Last week’s blogs were taken up with the budget which was finally put to rest at the council meeting last Tuesday. But before the issue of the budget came forward at 7 p.m., council conducted its usual business, dealing with recommendations from it various and ever-increasing number of committees.
The first committee to report was the Finance and Administration Committee (FAC). Its recommendations came from its February 6 2012 meeting which had included some significant issues: a $2M plus for insurance, the Mayor’s trip to China, a year-end report on development charges, and the upcoming provincial budget. All pretty weighty stuff.
But those were not what brought Ward 4 Councillor Stephen Orser to his feet as the report was placed before the members of council. No indeed. His concern was with a motion that had been put forward by Councillor Joni Baechler regarding the appropriate use of council members’ expense accounts.
The issue of expense accounts has been ongoing with this council. Within a month or two of taking office, Ward 9 rookie Dale Henderson announced that the workload was much too heavy and he would be seeking the support of his colleagues to add $10,000 to each of their expense accounts to hire part-time personal assistants. Although, in the face of significant public reaction he dropped that idea quickly, others on council have also put forward a variety of suggestions and schemes related to expense accounts. Orser and Bud Polhill, for example, resented having to detail their use of mileage allowance for conducting business within the city. They preferred a flat payment. Bill Armstrong wanted the right to use his expense account for maintaining an office in his ward, an idea that was supported by his colleagues. And some members were already using their accounts to hire additional help during vacations or throughout the year. That matter had been decided while I was still on council, over the objections of several members at that time. Joni Baechler, Judy Bryant, Susan Eagle, and Harold Usher had all used part of their expense accounts for this purpose over the years.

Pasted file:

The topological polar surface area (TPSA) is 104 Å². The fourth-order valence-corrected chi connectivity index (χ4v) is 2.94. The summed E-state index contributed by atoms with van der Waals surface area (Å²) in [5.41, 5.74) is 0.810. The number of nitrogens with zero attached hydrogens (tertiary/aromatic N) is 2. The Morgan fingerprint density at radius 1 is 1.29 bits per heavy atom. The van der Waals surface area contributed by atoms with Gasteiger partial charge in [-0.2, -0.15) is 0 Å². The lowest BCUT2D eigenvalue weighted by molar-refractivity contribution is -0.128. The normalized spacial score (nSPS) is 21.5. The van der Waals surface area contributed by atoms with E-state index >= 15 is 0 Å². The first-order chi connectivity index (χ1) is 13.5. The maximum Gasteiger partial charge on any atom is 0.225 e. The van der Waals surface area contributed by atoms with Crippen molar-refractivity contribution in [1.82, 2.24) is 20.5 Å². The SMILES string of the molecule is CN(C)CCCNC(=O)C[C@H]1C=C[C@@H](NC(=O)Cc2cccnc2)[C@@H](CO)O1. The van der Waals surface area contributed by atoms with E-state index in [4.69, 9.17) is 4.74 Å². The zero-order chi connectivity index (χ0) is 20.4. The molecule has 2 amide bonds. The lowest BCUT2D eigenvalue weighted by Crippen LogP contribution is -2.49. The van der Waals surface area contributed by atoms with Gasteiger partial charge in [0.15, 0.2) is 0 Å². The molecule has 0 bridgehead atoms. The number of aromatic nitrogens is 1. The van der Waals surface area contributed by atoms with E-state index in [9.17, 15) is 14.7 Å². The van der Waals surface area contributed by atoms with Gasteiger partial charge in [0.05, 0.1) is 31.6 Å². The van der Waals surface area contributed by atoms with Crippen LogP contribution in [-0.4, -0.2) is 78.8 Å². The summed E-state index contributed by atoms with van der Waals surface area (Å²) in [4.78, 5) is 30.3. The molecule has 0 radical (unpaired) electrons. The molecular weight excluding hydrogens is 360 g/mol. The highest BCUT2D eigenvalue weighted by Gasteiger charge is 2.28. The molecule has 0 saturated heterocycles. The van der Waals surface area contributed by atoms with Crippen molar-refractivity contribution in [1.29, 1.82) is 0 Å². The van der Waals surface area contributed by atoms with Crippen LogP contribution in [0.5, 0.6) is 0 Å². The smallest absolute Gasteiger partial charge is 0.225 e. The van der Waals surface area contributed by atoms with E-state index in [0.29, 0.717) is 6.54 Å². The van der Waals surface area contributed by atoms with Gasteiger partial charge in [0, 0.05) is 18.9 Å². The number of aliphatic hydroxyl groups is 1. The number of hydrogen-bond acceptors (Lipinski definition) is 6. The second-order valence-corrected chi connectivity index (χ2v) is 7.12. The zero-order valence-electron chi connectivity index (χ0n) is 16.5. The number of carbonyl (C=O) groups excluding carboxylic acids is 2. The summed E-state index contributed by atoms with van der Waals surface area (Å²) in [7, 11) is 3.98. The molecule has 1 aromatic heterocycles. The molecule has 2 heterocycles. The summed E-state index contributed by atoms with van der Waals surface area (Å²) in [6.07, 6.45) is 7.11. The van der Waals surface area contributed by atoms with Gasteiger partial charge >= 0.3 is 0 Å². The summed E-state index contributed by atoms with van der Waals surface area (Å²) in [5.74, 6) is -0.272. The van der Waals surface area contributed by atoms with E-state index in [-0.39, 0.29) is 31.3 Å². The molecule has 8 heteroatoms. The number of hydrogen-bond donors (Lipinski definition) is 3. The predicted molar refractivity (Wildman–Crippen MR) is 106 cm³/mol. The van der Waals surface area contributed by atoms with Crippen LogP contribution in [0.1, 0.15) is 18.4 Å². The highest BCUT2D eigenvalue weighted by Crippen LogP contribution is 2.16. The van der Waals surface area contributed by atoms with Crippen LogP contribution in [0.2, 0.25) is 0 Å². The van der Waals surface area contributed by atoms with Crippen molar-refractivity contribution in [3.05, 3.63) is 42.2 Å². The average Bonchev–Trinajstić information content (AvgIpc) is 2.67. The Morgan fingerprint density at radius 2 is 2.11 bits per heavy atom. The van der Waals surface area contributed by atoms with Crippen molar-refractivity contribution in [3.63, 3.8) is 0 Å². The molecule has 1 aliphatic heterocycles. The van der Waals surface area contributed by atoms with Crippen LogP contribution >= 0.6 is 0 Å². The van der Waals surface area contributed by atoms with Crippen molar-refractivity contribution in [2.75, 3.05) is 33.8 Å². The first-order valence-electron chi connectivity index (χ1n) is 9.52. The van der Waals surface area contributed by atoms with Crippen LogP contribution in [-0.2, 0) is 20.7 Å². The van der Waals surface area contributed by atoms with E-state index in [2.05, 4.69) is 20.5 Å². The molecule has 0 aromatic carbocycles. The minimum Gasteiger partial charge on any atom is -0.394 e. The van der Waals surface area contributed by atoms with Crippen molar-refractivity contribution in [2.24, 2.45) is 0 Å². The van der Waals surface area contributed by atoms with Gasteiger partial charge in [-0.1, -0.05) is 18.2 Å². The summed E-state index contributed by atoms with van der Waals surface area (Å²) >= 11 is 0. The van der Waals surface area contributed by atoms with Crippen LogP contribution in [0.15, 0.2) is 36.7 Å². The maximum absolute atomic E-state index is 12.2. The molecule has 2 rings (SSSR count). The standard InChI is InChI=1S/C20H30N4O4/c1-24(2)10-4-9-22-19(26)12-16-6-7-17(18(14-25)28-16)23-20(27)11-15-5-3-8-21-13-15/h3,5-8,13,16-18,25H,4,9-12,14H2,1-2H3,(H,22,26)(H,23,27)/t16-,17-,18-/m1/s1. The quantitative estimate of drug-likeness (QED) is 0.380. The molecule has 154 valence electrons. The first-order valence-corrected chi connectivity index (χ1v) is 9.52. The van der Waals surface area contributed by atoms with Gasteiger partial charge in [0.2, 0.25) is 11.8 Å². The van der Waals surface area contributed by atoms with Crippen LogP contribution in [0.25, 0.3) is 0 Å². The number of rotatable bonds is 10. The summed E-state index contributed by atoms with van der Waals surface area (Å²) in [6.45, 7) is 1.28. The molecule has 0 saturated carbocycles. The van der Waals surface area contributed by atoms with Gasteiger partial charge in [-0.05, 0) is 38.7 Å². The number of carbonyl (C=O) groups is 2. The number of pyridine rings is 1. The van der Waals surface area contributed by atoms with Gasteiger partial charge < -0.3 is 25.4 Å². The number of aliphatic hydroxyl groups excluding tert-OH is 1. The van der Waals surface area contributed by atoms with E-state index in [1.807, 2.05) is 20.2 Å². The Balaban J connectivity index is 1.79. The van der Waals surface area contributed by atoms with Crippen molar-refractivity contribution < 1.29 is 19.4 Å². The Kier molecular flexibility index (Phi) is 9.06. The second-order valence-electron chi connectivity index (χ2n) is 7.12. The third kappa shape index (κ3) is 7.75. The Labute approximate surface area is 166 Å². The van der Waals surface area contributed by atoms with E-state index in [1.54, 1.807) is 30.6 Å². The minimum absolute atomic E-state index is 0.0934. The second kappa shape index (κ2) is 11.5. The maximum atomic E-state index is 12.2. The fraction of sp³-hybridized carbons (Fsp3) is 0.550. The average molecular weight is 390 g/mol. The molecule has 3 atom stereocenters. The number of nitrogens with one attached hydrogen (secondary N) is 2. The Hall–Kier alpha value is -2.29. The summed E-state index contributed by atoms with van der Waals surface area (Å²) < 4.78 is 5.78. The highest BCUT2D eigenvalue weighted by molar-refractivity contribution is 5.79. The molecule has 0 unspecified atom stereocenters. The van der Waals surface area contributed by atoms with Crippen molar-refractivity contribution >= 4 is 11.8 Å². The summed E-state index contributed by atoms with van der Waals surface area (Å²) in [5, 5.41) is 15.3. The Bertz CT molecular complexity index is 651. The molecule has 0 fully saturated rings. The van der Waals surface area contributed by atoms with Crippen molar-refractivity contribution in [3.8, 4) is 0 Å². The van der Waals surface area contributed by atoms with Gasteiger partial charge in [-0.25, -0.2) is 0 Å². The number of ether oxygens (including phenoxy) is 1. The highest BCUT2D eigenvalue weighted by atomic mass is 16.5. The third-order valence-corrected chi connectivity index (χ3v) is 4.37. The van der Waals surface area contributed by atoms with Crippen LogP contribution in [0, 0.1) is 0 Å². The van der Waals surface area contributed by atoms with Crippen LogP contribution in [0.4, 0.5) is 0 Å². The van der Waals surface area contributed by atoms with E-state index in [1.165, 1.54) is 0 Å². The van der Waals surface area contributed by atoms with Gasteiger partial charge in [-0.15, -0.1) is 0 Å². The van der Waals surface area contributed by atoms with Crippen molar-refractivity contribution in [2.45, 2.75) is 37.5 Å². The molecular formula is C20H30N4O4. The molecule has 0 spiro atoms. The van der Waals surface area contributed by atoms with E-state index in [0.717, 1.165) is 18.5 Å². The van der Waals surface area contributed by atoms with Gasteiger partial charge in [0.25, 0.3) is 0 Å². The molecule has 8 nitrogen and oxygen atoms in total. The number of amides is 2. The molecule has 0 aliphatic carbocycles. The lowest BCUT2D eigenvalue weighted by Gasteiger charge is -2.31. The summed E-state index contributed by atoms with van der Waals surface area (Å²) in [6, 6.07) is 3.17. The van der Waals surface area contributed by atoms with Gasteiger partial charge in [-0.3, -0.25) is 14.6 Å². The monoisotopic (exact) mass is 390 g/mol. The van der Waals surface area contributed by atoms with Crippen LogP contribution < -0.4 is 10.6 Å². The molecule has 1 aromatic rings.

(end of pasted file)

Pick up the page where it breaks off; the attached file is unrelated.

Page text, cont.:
The issue of how expenses should be calculated and accounted for has, therefore, come before council a number of times, each time being sent back for further refinement and clarification. This was one more iteration.
One annoyance for the mayor is the popular term used by councillors for expense accounts—the “Trinkets and Trash” account. The label refers to the fact that, in addition to attendance at conferences and conventions, communications with constituents in the form of mailings and meetings, educational course and seminars, and office equipment for home use, members may use their accounts to purchase “gifts and souvenirs for City of London promotional purposes.” I always had a few City of London lapel pins on hand for visitors or when meeting with small community groups.
But there are other things with the city logo on them as well. I recall one December when a shipment of small teddy bears wearing a logo emblazoned T-shirt arrived for a councillor. I don’t know how many there were; it was a large box crammed full of them. They must have been destined for some children’s event. And then there are watches, umbrellas, golf shirts, mugs and glasses, and other items. Some councillors love them; others give them a wide berth.
The underlying principle of the expense account, however, is that the purchases should be directly related to the councillor’s ability to serve the community effectively. If doing so results in re-election, fine, but the reason for the purchase should not be for electoral advantage, but to do the job better.
On this occasion, staff had brought back some changes to the policy that would acknowledge the councillors’ concern that they have some autonomy over how the expense money is used. Not everyone has the same needs in their wards or the same skills to meet those needs. Rookies probably need to spend some money on education; some wards generate a lot of emails, others phone calls that need to be answered. Websites may be a useful means of communicating in some wards; in others meetings work better.
Additionally, the draft provided for a limit of $8570 per councillor. That may seem like a raise, but in fact it includes any travel within the city which previously had been counted separately, over and above the $7,000 limit. Those who had lobbied for not having to provide details of trips within the city were no doubt disappointed; some had been claiming in excess of $2,000 for this purpose although, when I was on council about half of the members claimed little or nothing in the way of local mileage allowance.